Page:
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Calico Scallops – General Information


Calico scallops (Argopecten gibbus) are found in coastal waters of the eastern U.S. states from Maryland to Florida, throughout the Gulf of Mexico and the Caribbean Sea, and down to Brazil. Calico scallops generally live in depths from 10 to 400 meters (30 to 1,200 feet) on sandy or shelled bottoms


Calico and bay scallops are bivalve (two-shells) molluscs in the Pectinidae family and are similar in both anatomy and life history. While bay scallop shells are solid in color, the upper shell of a calico scallop is a patchwork of red and pink. The typical life span of a calico scallop, 18 months, is longer than that of a bay scallop and some may live as long as 24 months. Calico scallops are generally smaller than bay scallops with maximum shell heights between 40 and 60 millimeters (1.6 to 2.4 inches).

Anatomically, calico scallops are almost identical to bay scallops. They pump water across gills to filter out food particles and use their large adductor muscle to open or close their shells. When done quickly, this rapid reflex propels the scallops up off the bottom and to a new location on the seafloor. Calico scallops have several blue eyes located in the mantle cavity along the edge of each shell, which they use to detect shadows and movement.


During its lifetime, a calico scallop will usually reproduce three to four times. Calico scallops as small as 19 millimeters (less than 1 inch) or as young as 4 months can become reproductively active. Adults generally spawn year-round, with peak spawning periods in the spring and late fall when sudden or significant changes in water temperature occurs. Like bay scallops, calico scallops are hermaphrodites (possessing male and female organs) and broadcast spawners, meaning fertilization occurs outside the animal in the water column. After a two-week pelagic (open water) larval phase the juvenile scallops, commonly called spat, settle out of the water and attach to hard surfaces, usually older calico scallop shells. Calico scallops that settle in the spring generally reach a size of 30 to 35 millimeters in shell height by the following fall and are fully able to reproduce. As a result of this rapid growth and early maturation, groups of scallops, or cohorts, may overlap and scallops of many different sizes may occupy a bed at any given time.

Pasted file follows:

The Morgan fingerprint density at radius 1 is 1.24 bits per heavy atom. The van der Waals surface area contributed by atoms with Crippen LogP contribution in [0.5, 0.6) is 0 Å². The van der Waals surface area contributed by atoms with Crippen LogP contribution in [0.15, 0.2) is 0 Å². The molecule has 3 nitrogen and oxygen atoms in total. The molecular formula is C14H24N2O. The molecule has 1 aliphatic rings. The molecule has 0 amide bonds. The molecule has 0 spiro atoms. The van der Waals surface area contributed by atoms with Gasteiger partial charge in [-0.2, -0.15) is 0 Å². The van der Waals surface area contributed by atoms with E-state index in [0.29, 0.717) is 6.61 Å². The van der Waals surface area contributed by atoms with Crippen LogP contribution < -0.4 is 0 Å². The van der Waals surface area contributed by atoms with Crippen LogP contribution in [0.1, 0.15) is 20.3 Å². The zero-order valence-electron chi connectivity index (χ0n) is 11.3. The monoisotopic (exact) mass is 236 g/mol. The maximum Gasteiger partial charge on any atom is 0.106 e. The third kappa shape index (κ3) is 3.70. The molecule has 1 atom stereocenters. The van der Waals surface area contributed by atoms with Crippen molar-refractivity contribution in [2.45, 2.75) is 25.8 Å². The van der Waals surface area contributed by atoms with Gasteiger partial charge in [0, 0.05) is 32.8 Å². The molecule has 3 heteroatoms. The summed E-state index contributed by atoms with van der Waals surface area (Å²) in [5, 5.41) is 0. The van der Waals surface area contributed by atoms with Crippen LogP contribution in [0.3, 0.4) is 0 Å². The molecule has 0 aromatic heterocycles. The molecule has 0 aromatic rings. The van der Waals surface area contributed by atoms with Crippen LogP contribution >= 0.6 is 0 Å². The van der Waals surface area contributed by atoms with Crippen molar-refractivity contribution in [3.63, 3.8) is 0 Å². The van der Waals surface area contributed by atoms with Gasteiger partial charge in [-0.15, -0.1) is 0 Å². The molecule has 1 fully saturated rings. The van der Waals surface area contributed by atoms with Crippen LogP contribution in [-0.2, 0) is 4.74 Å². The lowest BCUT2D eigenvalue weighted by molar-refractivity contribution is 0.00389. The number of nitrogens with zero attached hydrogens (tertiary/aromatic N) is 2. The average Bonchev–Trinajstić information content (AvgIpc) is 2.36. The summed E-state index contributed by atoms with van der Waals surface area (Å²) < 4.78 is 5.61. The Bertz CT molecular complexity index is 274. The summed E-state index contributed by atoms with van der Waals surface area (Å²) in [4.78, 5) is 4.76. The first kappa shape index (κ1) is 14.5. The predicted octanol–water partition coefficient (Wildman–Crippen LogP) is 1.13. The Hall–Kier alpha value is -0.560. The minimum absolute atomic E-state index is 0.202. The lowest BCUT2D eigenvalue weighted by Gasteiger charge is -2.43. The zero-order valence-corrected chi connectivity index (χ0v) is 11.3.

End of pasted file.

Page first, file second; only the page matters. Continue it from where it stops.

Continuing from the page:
Infection by a parasite of the genus Marteilia may have been responsible for a calico scallop population crash recorded off Cape Canaveral along Florida’s east coast in 1991. The parasite appears to infest the calico scallop’s digestive gland to such an extent that they starve to death.